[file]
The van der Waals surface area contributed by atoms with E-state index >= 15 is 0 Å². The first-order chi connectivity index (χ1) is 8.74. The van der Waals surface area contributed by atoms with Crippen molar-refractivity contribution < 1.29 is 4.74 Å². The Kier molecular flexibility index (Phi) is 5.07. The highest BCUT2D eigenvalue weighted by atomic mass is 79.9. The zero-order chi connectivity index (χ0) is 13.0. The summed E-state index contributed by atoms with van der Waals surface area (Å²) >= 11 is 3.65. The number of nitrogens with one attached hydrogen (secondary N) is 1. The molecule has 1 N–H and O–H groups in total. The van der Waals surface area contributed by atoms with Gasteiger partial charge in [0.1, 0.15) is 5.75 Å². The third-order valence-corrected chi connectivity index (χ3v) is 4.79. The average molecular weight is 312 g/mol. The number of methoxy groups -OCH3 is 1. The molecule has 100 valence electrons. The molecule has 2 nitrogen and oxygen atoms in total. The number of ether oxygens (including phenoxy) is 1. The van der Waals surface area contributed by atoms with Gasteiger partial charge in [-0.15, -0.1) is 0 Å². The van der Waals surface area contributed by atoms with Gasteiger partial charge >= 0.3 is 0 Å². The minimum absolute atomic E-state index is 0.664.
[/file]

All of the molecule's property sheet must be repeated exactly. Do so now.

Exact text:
The van der Waals surface area contributed by atoms with E-state index >= 15 is 0 Å². The first-order chi connectivity index (χ1) is 8.74. The van der Waals surface area contributed by atoms with Crippen molar-refractivity contribution < 1.29 is 4.74 Å². The Kier molecular flexibility index (Phi) is 5.07. The highest BCUT2D eigenvalue weighted by atomic mass is 79.9. The zero-order chi connectivity index (χ0) is 13.0. The summed E-state index contributed by atoms with van der Waals surface area (Å²) >= 11 is 3.65. The number of nitrogens with one attached hydrogen (secondary N) is 1. The molecule has 1 N–H and O–H groups in total. The van der Waals surface area contributed by atoms with Gasteiger partial charge in [0.1, 0.15) is 5.75 Å². The third-order valence-corrected chi connectivity index (χ3v) is 4.79. The average molecular weight is 312 g/mol. The number of methoxy groups -OCH3 is 1. The molecule has 100 valence electrons. The molecule has 2 nitrogen and oxygen atoms in total. The number of ether oxygens (including phenoxy) is 1. The van der Waals surface area contributed by atoms with Gasteiger partial charge in [-0.15, -0.1) is 0 Å². The van der Waals surface area contributed by atoms with Gasteiger partial charge >= 0.3 is 0 Å². The minimum absolute atomic E-state index is 0.664.